United States (ANZUS) security treaty of 1951, under which signatories
agreed to consult in case of an attack in the Pacific and to "act to meet
the common danger." During the postwar period, access to New Zealand ports
by U.S. vessels contributed to the flexibility and effectiveness of U.S.
naval forces in the Pacific.
Growing concern about nuclear testing in the South Pacific and arms
control issues contributed to the 1984 election of a Labour government
committed to barring nuclear-armed and nuclear-powered warships from New
Zealand ports. The government's anti-nuclear policy proved incompatible
with longstanding, worldwide U.S. policy of neither confirming nor denying
the presence or absence of nuclear weapons onboard U.S. vessels.
Implementation of New Zealand's policy effectively prevented practical
alliance cooperation under ANZUS, and after extensive efforts to resolve
the issue proved unsuccessful, in August 1986 the United States suspended
its ANZUS security obligations to New Zealand. Even after President Bush's
1991 announcement that U.S. surface ships do not normally carry nuclear
weapons, New Zealand's legislation prohibiting visits of nuclear-powered
ships continues to preclude a bilateral security alliance with the United
The conservative National Party and left-leaning Labour Party have dominated
New Zealand political life since a Labour government came to power in 1935.
During 14 years in office, the Labour Party implemented a broad array of
social and economic legislation, including comprehensive social security,
a largescale public works program, a 40-hour work week, a minimum basic
wage, and compulsory unionism. The National Party won control of the government
in 1949 and adopted many welfare measures instituted by the Labour Party.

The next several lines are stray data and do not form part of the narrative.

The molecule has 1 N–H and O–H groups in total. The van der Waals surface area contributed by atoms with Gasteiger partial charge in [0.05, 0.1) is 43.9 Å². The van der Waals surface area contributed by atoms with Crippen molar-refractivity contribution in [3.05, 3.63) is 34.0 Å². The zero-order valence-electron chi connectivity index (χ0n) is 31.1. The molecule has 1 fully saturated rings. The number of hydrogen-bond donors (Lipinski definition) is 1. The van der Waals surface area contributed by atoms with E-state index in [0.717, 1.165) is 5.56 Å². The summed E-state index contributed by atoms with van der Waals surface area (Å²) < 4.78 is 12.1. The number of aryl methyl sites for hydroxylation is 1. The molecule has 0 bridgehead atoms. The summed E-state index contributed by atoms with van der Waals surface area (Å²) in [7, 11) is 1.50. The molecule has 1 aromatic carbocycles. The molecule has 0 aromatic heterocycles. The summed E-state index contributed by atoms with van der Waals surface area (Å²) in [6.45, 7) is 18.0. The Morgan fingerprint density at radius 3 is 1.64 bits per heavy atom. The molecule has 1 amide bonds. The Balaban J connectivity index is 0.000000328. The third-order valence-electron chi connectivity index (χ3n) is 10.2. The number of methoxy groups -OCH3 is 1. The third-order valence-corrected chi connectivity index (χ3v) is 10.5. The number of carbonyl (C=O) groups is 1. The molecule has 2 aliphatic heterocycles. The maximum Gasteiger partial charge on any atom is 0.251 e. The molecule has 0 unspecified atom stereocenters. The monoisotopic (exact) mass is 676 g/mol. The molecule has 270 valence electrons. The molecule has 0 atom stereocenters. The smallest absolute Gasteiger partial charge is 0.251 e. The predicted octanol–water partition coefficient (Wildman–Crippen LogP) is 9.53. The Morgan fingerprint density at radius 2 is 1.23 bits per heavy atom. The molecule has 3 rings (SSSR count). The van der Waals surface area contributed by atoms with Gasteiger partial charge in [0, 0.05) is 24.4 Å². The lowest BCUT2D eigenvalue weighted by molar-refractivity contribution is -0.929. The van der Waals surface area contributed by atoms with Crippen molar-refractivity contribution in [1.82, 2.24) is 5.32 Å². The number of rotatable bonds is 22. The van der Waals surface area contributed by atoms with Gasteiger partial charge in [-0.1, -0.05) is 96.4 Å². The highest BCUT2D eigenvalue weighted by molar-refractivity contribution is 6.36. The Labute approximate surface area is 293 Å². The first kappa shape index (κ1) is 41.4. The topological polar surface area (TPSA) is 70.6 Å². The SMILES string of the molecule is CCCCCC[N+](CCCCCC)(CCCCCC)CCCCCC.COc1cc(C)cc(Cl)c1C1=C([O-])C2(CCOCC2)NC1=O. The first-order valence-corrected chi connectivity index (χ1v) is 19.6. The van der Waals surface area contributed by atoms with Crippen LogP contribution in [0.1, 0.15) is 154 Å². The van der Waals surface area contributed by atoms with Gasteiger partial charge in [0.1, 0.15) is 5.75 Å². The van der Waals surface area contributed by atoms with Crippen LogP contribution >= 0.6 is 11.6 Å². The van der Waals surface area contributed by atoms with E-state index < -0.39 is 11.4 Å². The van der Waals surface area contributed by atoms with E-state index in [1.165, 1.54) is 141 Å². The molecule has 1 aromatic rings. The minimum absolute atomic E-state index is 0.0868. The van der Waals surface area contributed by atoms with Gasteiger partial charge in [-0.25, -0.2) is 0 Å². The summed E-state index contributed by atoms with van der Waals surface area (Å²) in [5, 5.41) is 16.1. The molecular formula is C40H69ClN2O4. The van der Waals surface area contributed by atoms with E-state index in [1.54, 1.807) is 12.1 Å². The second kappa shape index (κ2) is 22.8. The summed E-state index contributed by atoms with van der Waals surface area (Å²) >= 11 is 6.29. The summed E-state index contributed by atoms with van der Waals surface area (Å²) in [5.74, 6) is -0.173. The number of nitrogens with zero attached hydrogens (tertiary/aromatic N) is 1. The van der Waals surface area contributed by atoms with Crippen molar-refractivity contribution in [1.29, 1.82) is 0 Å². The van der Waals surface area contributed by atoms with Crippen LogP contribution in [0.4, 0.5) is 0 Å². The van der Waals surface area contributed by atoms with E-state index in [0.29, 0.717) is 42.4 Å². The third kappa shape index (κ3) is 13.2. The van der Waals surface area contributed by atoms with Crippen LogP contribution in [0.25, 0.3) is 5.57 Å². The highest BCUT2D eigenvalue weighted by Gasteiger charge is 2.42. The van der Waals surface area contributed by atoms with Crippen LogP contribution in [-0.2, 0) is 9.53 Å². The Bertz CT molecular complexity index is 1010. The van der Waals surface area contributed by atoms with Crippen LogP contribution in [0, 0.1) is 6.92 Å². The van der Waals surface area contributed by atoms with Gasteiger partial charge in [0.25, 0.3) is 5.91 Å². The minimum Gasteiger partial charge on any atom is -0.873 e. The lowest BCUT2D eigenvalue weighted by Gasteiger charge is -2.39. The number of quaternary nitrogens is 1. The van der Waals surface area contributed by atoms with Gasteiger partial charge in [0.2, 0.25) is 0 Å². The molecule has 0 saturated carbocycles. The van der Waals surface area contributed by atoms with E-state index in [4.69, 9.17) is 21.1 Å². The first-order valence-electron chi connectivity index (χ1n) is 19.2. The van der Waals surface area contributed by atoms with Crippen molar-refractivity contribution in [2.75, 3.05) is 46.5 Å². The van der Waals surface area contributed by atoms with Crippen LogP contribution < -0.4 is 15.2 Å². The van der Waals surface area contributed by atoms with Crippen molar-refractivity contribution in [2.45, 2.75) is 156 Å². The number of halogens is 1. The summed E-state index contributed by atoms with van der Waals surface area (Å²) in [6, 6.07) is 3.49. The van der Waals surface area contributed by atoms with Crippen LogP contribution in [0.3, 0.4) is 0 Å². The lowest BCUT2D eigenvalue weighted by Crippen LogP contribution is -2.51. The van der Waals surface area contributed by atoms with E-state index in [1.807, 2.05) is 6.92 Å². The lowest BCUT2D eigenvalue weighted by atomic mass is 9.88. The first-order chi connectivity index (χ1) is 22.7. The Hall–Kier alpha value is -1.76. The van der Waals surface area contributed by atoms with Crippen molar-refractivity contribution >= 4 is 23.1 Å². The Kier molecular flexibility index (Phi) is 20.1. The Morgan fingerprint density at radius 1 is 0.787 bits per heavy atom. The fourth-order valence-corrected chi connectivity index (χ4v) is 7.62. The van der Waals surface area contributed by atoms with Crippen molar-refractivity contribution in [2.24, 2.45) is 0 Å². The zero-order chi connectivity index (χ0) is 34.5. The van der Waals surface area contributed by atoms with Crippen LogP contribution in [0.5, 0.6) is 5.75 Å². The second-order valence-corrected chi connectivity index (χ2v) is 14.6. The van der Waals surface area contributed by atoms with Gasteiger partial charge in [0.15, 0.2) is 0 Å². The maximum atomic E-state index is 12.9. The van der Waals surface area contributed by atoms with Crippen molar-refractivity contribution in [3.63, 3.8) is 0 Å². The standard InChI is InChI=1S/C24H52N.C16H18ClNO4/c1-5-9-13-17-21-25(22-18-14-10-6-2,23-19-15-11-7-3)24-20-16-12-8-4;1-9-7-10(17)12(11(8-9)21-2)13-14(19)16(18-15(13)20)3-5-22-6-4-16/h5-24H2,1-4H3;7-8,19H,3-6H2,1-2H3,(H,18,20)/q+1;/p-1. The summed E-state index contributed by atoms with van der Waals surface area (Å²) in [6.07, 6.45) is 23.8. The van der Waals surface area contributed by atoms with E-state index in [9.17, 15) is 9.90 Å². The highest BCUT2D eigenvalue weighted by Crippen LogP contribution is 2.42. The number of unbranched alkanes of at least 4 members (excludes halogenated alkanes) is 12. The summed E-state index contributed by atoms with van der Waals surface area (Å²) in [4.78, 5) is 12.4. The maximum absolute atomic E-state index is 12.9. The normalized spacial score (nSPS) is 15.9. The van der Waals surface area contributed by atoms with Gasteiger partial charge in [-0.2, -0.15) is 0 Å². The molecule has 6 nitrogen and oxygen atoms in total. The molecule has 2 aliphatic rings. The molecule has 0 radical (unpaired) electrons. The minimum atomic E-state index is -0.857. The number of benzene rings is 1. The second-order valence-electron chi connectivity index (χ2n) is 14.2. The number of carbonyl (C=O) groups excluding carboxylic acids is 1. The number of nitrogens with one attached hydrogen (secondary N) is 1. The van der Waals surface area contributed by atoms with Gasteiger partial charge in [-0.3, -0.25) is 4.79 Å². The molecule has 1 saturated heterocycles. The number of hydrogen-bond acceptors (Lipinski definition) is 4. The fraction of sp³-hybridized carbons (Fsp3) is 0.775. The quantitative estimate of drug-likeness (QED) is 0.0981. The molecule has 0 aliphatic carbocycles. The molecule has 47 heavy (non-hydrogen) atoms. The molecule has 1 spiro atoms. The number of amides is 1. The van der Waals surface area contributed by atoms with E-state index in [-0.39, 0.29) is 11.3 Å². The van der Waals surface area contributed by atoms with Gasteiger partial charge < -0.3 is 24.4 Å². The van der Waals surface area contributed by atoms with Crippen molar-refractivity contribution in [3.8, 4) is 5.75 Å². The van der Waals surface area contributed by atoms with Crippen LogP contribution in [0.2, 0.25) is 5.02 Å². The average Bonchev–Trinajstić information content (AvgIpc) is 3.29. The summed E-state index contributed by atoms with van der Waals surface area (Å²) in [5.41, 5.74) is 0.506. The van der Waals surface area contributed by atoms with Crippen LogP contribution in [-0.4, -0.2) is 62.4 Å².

Except for two brief periods of Labour governments in 1957-60 and 1972-75,
National held power until 1984. After regaining control in 1984, the Labour
government instituted a series of radical market-oriented reforms in response
to New Zealand's mounting external debt. It also enacted anti-nuclear legislation
that effectively brought about New Zealand's suspension from the ANZUS
security alliance with the United States and Australia.
In October 1990, the National Party again formed the government, for
the first of three, 3-year terms. In 1996, New Zealand inaugurated a mixed-member
proportional (MMP) system to elect its Parliament. The system was designed
to increase representation of smaller parties in Parliament and appears
to have done so in the MMP elections to date. Since 1996, neither the National
nor the Labour Party has had an absolute majority in Parliament, and for
all but one of those years, the government has been a minority one. The
current Labour government followed its November 1999 election success by
outpolling National 41% to 21% in July 2002 elections. Labour formed a
coalition, minority government with Jim Anderton's Progressive Coalition,
a left-wing party holding two seats in Parliament.
New Zealand was featured as the setting for "Middle Earth" in the renowned
early 21st century trilogy of films based on Tolkien's Lord of the Rings
books. It has brought an additional interest in tourism to the nation.